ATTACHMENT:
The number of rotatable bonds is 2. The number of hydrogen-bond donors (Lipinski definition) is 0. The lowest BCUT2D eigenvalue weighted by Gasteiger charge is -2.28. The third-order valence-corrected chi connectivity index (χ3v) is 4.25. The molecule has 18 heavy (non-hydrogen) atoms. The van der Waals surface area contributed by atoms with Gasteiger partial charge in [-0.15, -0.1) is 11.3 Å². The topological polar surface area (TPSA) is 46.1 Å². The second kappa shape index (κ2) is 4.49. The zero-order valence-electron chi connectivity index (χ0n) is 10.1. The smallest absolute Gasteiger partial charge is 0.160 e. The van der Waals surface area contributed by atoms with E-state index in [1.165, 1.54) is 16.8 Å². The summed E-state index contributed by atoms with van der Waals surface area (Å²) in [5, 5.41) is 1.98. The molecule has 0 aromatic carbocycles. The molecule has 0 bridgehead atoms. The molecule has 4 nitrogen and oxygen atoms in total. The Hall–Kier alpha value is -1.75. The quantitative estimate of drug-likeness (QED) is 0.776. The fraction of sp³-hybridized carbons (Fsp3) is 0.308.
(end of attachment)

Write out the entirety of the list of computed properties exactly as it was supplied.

The number of rotatable bonds is 2. The number of hydrogen-bond donors (Lipinski definition) is 0. The lowest BCUT2D eigenvalue weighted by Gasteiger charge is -2.28. The third-order valence-corrected chi connectivity index (χ3v) is 4.25. The molecule has 18 heavy (non-hydrogen) atoms. The van der Waals surface area contributed by atoms with Gasteiger partial charge in [-0.15, -0.1) is 11.3 Å². The topological polar surface area (TPSA) is 46.1 Å². The second kappa shape index (κ2) is 4.49. The zero-order valence-electron chi connectivity index (χ0n) is 10.1. The smallest absolute Gasteiger partial charge is 0.160 e. The van der Waals surface area contributed by atoms with E-state index in [1.165, 1.54) is 16.8 Å². The summed E-state index contributed by atoms with van der Waals surface area (Å²) in [5, 5.41) is 1.98. The molecule has 0 aromatic carbocycles. The molecule has 0 bridgehead atoms. The molecule has 4 nitrogen and oxygen atoms in total. The Hall–Kier alpha value is -1.75. The quantitative estimate of drug-likeness (QED) is 0.776. The fraction of sp³-hybridized carbons (Fsp3) is 0.308.